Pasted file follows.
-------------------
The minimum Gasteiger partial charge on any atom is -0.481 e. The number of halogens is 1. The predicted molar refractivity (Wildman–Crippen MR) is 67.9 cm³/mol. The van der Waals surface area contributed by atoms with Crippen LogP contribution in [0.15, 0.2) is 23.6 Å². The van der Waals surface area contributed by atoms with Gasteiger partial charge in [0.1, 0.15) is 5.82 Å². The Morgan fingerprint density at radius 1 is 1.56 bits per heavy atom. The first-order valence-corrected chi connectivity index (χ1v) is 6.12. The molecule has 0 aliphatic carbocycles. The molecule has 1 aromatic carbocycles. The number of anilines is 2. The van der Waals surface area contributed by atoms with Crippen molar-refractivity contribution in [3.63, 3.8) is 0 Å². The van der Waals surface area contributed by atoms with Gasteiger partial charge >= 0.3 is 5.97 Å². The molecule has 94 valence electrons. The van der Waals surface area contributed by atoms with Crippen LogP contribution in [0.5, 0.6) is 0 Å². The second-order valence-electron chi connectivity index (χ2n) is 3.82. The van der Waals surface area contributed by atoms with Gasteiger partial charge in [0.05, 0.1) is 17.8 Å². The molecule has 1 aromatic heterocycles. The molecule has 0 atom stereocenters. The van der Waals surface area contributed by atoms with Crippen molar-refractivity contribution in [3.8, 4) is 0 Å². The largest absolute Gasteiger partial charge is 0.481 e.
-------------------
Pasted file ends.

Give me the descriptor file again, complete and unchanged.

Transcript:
The minimum Gasteiger partial charge on any atom is -0.481 e. The number of halogens is 1. The predicted molar refractivity (Wildman–Crippen MR) is 67.9 cm³/mol. The van der Waals surface area contributed by atoms with Crippen LogP contribution in [0.15, 0.2) is 23.6 Å². The van der Waals surface area contributed by atoms with Gasteiger partial charge in [0.1, 0.15) is 5.82 Å². The Morgan fingerprint density at radius 1 is 1.56 bits per heavy atom. The first-order valence-corrected chi connectivity index (χ1v) is 6.12. The molecule has 0 aliphatic carbocycles. The molecule has 1 aromatic carbocycles. The number of anilines is 2. The van der Waals surface area contributed by atoms with Crippen molar-refractivity contribution in [3.63, 3.8) is 0 Å². The van der Waals surface area contributed by atoms with Gasteiger partial charge >= 0.3 is 5.97 Å². The molecule has 94 valence electrons. The van der Waals surface area contributed by atoms with Crippen LogP contribution in [0.5, 0.6) is 0 Å². The second-order valence-electron chi connectivity index (χ2n) is 3.82. The van der Waals surface area contributed by atoms with Gasteiger partial charge in [0.05, 0.1) is 17.8 Å². The molecule has 1 aromatic heterocycles. The molecule has 0 atom stereocenters. The van der Waals surface area contributed by atoms with Crippen molar-refractivity contribution in [3.8, 4) is 0 Å². The largest absolute Gasteiger partial charge is 0.481 e.